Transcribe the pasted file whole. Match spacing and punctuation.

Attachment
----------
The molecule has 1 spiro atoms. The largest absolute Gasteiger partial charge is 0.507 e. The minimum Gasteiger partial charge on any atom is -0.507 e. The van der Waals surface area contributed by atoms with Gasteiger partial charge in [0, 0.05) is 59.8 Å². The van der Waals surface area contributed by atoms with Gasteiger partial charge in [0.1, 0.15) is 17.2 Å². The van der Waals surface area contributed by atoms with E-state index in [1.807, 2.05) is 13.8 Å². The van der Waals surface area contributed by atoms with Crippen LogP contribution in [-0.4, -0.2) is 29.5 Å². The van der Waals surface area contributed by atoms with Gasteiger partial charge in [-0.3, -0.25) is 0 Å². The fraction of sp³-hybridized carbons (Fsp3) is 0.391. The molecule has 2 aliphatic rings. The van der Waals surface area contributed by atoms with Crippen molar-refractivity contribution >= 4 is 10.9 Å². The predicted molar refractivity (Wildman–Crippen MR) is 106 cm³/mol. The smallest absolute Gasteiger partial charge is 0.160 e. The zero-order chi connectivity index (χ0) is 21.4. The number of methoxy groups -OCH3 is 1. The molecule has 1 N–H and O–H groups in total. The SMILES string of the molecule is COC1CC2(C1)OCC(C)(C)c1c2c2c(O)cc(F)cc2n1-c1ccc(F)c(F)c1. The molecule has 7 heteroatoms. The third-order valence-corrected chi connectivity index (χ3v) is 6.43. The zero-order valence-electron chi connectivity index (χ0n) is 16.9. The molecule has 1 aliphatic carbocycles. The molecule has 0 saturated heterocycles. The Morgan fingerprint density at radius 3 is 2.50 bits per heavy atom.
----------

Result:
The molecule has 1 spiro atoms. The largest absolute Gasteiger partial charge is 0.507 e. The minimum Gasteiger partial charge on any atom is -0.507 e. The van der Waals surface area contributed by atoms with Gasteiger partial charge in [0, 0.05) is 59.8 Å². The van der Waals surface area contributed by atoms with Gasteiger partial charge in [0.1, 0.15) is 17.2 Å². The van der Waals surface area contributed by atoms with E-state index in [1.807, 2.05) is 13.8 Å². The van der Waals surface area contributed by atoms with Crippen LogP contribution in [-0.4, -0.2) is 29.5 Å². The van der Waals surface area contributed by atoms with Gasteiger partial charge in [-0.3, -0.25) is 0 Å². The fraction of sp³-hybridized carbons (Fsp3) is 0.391. The molecule has 2 aliphatic rings. The van der Waals surface area contributed by atoms with Crippen molar-refractivity contribution >= 4 is 10.9 Å². The predicted molar refractivity (Wildman–Crippen MR) is 106 cm³/mol. The smallest absolute Gasteiger partial charge is 0.160 e. The zero-order chi connectivity index (χ0) is 21.4. The number of methoxy groups -OCH3 is 1. The molecule has 1 N–H and O–H groups in total. The SMILES string of the molecule is COC1CC2(C1)OCC(C)(C)c1c2c2c(O)cc(F)cc2n1-c1ccc(F)c(F)c1. The molecule has 7 heteroatoms. The third-order valence-corrected chi connectivity index (χ3v) is 6.43. The zero-order valence-electron chi connectivity index (χ0n) is 16.9. The molecule has 1 aliphatic carbocycles. The molecule has 0 saturated heterocycles. The Morgan fingerprint density at radius 3 is 2.50 bits per heavy atom.